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19th Century novel for Year 9?

Discussion in 'English' started by jo.milkins, Sep 30, 2015.

  1. jo.milkins

    jo.milkins New commenter


    I am looking to study a 19th century novel with year 9 this year and was wondering if anyone had any tried and tested suggestions. For a bit of context, we are a girls' grammar school with (generally) motivated and high-achieving students.

    Thank you in advance
  2. jarndyce

    jarndyce Occasional commenter

    My colleague taught 'Wuthering Heights' to her top set Year 9 last year - I was a bit sceptical, but it seemed to go very well.
    pepper5 likes this.
  3. VeronicAmb

    VeronicAmb Occasional commenter

    We teach a Victorian Lit unit in year 8 and we use Adventures of Tom Sawyer, Alice in Wonderland, Treasure Island and Oliver Twist.
  4. lindenlea

    lindenlea Star commenter

    How about Little Women
  5. jo.milkins

    jo.milkins New commenter

    Thank you for the ideas. I'll re-acquaint myself with some of your suggestions! Many thanks
  6. pianopete

    pianopete Occasional commenter

    We don't do a 19th Century novel, but we do a Gothic unit in Y8 and a Crime Fiction unit in Y9 during which we look at some short stories using the texts: 19th Century Short Stories and/or Mystery Stories of the 19th Century. For us, this is adequate prep for a 19th century novel and also helps with the AQA new GCSE language paper 1 which could contain unseen pre-20th century prose.
  7. jo.milkins

    jo.milkins New commenter

    Thank you - that's really helpful
  8. purplecarrot

    purplecarrot Senior commenter

    You could introduce extracts at Ks3 buy I'm just wary of turning KS3 into mini-GCSE. We've already lost breadth at KS4 with new rules on text choices. KS3 could be a great place for world literatures or 20th century fiction etc. Sadly lots of schools have gone down this cram '19c route' with KS3.
    cate_h likes this.
  9. thethiefoftime

    thethiefoftime Occasional commenter

    I've done key chapters from Oliver before and compared it to A Christmas Carol. Worked really well.
  10. Best_Newcomer_2009

    Best_Newcomer_2009 New commenter

    Another vote for doing either a genre study or a time period study. I've done a Victorian Literature study, Crime, and a Gothic literature study which all went really well and would fit the bill for you. I prefer this method as you can adapt faster when you have extracts to look at, so if some students really love something in particular you can stick with that text or similar ones and if they hate it, it's only one or two lessons and then you're on to something else.
  11. Nead2604

    Nead2604 New commenter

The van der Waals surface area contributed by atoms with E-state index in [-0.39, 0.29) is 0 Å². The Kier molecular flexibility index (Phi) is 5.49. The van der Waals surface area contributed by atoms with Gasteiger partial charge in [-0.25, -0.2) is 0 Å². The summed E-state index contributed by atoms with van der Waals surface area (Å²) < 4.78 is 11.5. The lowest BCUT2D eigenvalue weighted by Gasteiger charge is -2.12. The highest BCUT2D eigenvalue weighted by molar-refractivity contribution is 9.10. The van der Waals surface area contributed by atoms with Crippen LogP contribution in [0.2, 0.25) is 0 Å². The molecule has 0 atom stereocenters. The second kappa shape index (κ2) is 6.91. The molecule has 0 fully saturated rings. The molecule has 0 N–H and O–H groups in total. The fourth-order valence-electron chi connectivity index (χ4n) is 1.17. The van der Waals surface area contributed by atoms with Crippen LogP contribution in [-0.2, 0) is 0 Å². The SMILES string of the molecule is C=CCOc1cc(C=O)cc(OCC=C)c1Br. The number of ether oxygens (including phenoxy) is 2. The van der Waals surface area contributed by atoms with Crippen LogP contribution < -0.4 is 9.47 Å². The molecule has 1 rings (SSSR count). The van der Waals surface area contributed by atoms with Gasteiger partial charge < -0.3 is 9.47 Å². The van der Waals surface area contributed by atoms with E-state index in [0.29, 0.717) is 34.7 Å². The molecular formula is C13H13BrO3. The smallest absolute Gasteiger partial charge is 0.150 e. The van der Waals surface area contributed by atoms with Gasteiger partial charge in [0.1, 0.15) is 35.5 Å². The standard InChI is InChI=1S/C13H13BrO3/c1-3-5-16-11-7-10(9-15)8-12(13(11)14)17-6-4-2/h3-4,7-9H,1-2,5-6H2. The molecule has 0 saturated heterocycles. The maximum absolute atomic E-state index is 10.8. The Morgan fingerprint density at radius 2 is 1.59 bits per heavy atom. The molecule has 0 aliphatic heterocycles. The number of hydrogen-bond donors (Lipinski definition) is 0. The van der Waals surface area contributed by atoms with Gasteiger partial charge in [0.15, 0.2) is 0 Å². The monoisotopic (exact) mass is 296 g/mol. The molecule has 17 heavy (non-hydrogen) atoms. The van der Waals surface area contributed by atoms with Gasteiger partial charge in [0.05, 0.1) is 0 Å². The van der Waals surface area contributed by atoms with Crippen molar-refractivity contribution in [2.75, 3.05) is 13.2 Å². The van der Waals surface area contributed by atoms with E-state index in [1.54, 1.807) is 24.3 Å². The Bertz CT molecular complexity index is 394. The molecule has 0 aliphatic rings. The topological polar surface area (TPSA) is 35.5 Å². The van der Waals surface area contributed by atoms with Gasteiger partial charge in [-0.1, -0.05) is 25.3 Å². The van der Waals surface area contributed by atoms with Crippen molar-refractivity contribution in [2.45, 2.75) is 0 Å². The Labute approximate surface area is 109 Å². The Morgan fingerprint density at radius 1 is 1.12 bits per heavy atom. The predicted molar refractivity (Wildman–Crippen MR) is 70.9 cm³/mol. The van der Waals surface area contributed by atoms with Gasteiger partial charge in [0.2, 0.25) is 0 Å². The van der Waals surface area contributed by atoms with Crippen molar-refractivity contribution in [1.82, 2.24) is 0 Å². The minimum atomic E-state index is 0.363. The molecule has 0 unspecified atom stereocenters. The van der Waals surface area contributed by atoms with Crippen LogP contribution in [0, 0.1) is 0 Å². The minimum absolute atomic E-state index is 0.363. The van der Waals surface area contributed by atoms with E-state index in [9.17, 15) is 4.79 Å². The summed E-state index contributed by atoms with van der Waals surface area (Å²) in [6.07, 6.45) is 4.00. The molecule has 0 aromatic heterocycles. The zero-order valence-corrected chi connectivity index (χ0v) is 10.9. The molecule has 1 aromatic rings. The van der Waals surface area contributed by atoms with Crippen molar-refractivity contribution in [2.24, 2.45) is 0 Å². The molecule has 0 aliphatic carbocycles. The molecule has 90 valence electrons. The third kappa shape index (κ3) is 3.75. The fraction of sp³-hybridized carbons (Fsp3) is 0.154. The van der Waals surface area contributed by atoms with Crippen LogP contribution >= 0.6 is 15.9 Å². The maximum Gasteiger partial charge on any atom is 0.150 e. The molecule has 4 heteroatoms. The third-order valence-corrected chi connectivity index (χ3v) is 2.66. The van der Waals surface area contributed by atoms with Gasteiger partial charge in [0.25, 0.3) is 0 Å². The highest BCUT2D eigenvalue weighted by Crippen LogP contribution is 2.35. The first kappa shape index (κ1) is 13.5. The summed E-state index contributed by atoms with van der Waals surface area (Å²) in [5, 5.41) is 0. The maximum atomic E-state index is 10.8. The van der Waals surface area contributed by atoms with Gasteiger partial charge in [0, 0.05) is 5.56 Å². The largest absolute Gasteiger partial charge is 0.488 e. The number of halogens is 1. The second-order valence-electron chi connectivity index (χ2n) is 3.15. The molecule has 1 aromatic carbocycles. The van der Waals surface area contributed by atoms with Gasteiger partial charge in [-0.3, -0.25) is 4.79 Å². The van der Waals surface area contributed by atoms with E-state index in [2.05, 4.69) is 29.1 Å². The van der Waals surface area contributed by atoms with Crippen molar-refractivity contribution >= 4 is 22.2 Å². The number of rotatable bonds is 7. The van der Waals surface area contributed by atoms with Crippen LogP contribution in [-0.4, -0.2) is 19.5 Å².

Call of the Wild and Robinson Crusoe are fun. Short stories work too. The Necklace by Guy de Maupassant, anything by Edgar Allan Poe
  12. roamingteacher

    roamingteacher Established commenter Forum guide

    For some reason I find Poe way less dated than other literature of the same era. And there are some fantastic resources out there.
    I agree about the short story option offering something for everyone without committing to a novel some may find really unenjoyable.
  13. GLsghost

    GLsghost Star commenter

    Wuthering Heights is too wonderful a flush to bust on Year 9!

    I used to find Year 9 loved A Tale of Two Cities - and it's different. New BBC version coming up later in the year, too, on the scale of the fabulous War and Peace.
    pepper5 and aspiringteacher95 like this.
  14. aspiringteacher95

    aspiringteacher95 New commenter

    I agree with above A Tale of Two Cities, A Christmas Carol, or Oliver! Can't beat a bit of Dickens.

    My guilty pleasure is J. Meade Falkner's 'Moonfleet'! Enjoyable for all.
  15. manc

    manc New commenter

    I can't reply owing to extreme jealousy about your class of biddable bespectacled bluestockings bringing you an apple every day. I picture the Marcia Blaine Academy. Oh to have such fortune! Was 'Moonfleet' written in 19th century? I'm thinking not. It's gotta be 'Pride and Prejudice', surely.
  16. gingerella

    gingerella New commenter

    Just did 'Hound of the Baskervilles' with my mid set mixed Y9 and it went down extremely well. I strongly focused on structure and context and it is a very good text for both.
  17. lucchese

    lucchese New commenter

    We do Victorian short stories: Dickens, Poe, H.G. Wells -crime or ghost stories maybe. Students enjoy The Red Room, The Stolen Bacillus in particular.
  18. manc

    manc New commenter

    I strongly focused on structure and context and it is a very good text for both.

    Hmmm. Bit sad that comment in a way, since it seems to treat all literature as a sort of means to an end. Doesn't everything have 'structure' - even Tristram Shandy?
  19. Urbanfaerie

    Urbanfaerie Occasional commenter

    Edgar Allan Poe or Arthur Conan Doyle are quite good, as they are lots of short stories rather than a long one.
    Alice in Wonderland, Frankenstein, Dracula or Jekyll and Hyde are all pretty good because the students are usually a little familiar with the story, so it helps them to decode the text.
    I usually teach extracts from A Christmas Carol in the Autumn 2 term, even with my SEN students, as it's accessible.
  20. manc

    manc New commenter

    Ah yes, the joys of literature - "decoding the text". What larks, Pip. Is it just me or is Frankenstein really a bit rubbish albeit a good story?

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